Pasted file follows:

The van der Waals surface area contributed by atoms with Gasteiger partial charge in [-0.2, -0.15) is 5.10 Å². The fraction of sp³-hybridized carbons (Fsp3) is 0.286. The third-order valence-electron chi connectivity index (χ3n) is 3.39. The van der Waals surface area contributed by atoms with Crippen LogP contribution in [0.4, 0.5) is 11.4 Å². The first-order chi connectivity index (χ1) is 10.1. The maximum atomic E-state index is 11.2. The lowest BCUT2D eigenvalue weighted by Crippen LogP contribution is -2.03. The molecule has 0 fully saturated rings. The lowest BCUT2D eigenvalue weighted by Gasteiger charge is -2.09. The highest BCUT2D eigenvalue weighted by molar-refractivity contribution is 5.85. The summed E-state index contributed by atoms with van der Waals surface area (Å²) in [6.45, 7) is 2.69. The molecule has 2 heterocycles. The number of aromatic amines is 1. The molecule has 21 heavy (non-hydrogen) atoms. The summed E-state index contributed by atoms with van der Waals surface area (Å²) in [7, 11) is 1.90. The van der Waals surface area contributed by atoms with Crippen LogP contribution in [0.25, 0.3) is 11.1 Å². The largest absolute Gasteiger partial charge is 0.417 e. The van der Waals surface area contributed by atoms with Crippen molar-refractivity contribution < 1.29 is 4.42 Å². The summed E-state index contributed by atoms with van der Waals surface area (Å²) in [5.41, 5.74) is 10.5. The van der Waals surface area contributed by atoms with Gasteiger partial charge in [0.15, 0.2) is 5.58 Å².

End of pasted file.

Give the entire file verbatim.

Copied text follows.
The van der Waals surface area contributed by atoms with Gasteiger partial charge in [-0.2, -0.15) is 5.10 Å². The fraction of sp³-hybridized carbons (Fsp3) is 0.286. The third-order valence-electron chi connectivity index (χ3n) is 3.39. The van der Waals surface area contributed by atoms with Crippen LogP contribution in [0.4, 0.5) is 11.4 Å². The first-order chi connectivity index (χ1) is 10.1. The maximum atomic E-state index is 11.2. The lowest BCUT2D eigenvalue weighted by Crippen LogP contribution is -2.03. The molecule has 0 fully saturated rings. The lowest BCUT2D eigenvalue weighted by Gasteiger charge is -2.09. The highest BCUT2D eigenvalue weighted by molar-refractivity contribution is 5.85. The summed E-state index contributed by atoms with van der Waals surface area (Å²) in [6.45, 7) is 2.69. The molecule has 2 heterocycles. The number of aromatic amines is 1. The molecule has 21 heavy (non-hydrogen) atoms. The summed E-state index contributed by atoms with van der Waals surface area (Å²) in [7, 11) is 1.90. The van der Waals surface area contributed by atoms with Crippen LogP contribution in [0.25, 0.3) is 11.1 Å². The largest absolute Gasteiger partial charge is 0.417 e. The van der Waals surface area contributed by atoms with Crippen molar-refractivity contribution < 1.29 is 4.42 Å². The summed E-state index contributed by atoms with van der Waals surface area (Å²) in [5.41, 5.74) is 10.5. The van der Waals surface area contributed by atoms with Gasteiger partial charge in [0.15, 0.2) is 5.58 Å².